Wireless LANs Get the Keys to the Car
Wireless LANs have already moved in with many families, and now Linksys Group and Zandiant Technologies want to give them the keys to the car.
The companies will work together to address a variety of applications of wireless LANs in cars, starting with a wireless-equipped MP3 music player demonstrated at the recent
Consumers could load music onto the player from a home PC and then listen to it using standard car stereo controls in some cars, according to the companies. However, the possibilities go far beyond that, according to Matthew McRae, director of broadband at Linksys, a network equipment maker in Irvine, California.
"It's a mobile storage solution that you can take with you when you travel," McRae said.
That same device, which could be located in the trunk or beneath a seat, could be used as a digital "briefcase" to carry files between home and office. At the office, as long as the car wasn't parked more than about 300 feet from the user's desk, he or she could access that data via an office wireless LAN.
In addition to a wireless LAN client, such a device also could be equipped with a
A car-based wireless LAN also would reach as far as 300 feet around the car, allowing users to take their wireless Internet access with them when they did work on field trips or sat in a restaurant. Drivers and passengers also could download content, such as music, from retail stores while parked outside, McRae said.
Most of those applications aren't likely to see the light of day until 2004 or 2005, because of both technology and service issues that need to be worked out. However, the system shown at CES is expected to ship this year and will lay the groundwork, he said.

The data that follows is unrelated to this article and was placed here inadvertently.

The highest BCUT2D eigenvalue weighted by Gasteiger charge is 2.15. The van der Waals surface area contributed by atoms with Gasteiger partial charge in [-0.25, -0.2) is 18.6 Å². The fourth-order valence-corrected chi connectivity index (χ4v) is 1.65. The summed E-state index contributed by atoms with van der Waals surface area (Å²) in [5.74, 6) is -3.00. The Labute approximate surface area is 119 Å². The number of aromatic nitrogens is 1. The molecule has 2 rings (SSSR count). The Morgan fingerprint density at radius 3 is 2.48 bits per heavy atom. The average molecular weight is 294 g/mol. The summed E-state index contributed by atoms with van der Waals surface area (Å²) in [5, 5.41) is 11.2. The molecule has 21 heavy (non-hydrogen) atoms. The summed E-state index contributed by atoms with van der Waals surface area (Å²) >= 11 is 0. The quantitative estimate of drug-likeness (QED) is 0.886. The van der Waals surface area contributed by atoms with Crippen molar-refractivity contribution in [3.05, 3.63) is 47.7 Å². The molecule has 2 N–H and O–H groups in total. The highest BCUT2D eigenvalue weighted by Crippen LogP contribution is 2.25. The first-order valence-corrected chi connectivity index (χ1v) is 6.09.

"The product we're demonstrating could be a sleeper. It has all the hardware functionality it needs to do some of these other things," McRae said.
The player, which measures roughly 8 by 10 inches and about 1 inch tall, is installed in the trunk of a car and is equipped with an IEEE 802.11b wireless LAN interface, said Mo Kapila, manager of Zandiant's OEM business. Zandiant, in Lake Forest, California, is a spinoff of Clarion, which develops car electronics products.
After MP3 files were downloaded to the player from a home PC, drivers and passengers could play the music using the standard CD player controls on some car stereos, Kapila said.
Details of how the MP3 player will be brought to market are not yet final, but it probably will appear first as an add-on product that car owners can buy at an electronics store, Linksys' McRae said. In most cars equipped for installation of trunk-mounted CD changers, it should be able to use the existing cable that goes to the changer box. For other cars, a client device might be installed in the dash in place of an existing stereo system and FM used to transmit the signals from the player to the stereo.
The companies initially are looking to use 802.11b, at 11 megabits per second rather than the 54 mbps 802.11a standard, because 802.11b equipment is less expensive and uses less power, McRae said. By the time the product comes out, it may be equipped with
Heat, cold, and vibration can be much more severe in a car than indoors, so the MP3 player currently is expected to use more robust solid-state flash memory rather than a hard drive, McRae said. Some drives can withstand those conditions, but they are more expensive than conventional parts. In addition, a drive would provide room for more music, but it might be too hard to manage all that music through a dash-mounted control, McRae added.
User tests planned this year will help developers figure out what consumers want, McRae said.